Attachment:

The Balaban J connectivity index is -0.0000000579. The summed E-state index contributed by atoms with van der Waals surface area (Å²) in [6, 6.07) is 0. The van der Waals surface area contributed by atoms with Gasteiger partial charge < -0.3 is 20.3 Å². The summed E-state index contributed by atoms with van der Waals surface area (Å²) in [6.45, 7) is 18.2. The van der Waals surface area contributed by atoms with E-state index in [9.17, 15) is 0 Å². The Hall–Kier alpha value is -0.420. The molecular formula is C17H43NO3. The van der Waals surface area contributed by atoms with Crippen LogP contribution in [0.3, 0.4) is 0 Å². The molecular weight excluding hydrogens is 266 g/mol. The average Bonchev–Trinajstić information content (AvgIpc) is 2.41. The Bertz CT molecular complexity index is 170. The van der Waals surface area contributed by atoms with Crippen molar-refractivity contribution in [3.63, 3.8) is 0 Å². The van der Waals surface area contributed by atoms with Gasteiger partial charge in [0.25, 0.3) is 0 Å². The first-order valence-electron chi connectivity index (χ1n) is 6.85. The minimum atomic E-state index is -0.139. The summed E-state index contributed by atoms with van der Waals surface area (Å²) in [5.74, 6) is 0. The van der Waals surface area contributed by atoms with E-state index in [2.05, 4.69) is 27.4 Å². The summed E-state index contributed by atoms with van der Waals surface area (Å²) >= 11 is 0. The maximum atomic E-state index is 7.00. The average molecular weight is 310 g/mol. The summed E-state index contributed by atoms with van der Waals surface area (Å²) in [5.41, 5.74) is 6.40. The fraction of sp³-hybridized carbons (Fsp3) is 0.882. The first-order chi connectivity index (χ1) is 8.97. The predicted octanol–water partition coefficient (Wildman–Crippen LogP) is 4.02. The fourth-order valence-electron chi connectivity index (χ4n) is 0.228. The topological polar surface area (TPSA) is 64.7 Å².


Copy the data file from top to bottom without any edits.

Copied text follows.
The Balaban J connectivity index is -0.0000000579. The summed E-state index contributed by atoms with van der Waals surface area (Å²) in [6, 6.07) is 0. The van der Waals surface area contributed by atoms with Gasteiger partial charge < -0.3 is 20.3 Å². The summed E-state index contributed by atoms with van der Waals surface area (Å²) in [6.45, 7) is 18.2. The van der Waals surface area contributed by atoms with E-state index in [9.17, 15) is 0 Å². The Hall–Kier alpha value is -0.420. The molecular formula is C17H43NO3. The van der Waals surface area contributed by atoms with Crippen LogP contribution in [0.3, 0.4) is 0 Å². The molecular weight excluding hydrogens is 266 g/mol. The average Bonchev–Trinajstić information content (AvgIpc) is 2.41. The Bertz CT molecular complexity index is 170. The van der Waals surface area contributed by atoms with Crippen molar-refractivity contribution in [3.63, 3.8) is 0 Å². The van der Waals surface area contributed by atoms with Gasteiger partial charge in [0.25, 0.3) is 0 Å². The first-order valence-electron chi connectivity index (χ1n) is 6.85. The minimum atomic E-state index is -0.139. The summed E-state index contributed by atoms with van der Waals surface area (Å²) in [5.74, 6) is 0. The van der Waals surface area contributed by atoms with E-state index in [2.05, 4.69) is 27.4 Å². The summed E-state index contributed by atoms with van der Waals surface area (Å²) >= 11 is 0. The maximum atomic E-state index is 7.00. The average molecular weight is 310 g/mol. The summed E-state index contributed by atoms with van der Waals surface area (Å²) in [5.41, 5.74) is 6.40. The fraction of sp³-hybridized carbons (Fsp3) is 0.882. The first-order chi connectivity index (χ1) is 8.97. The predicted octanol–water partition coefficient (Wildman–Crippen LogP) is 4.02. The fourth-order valence-electron chi connectivity index (χ4n) is 0.228. The topological polar surface area (TPSA) is 64.7 Å².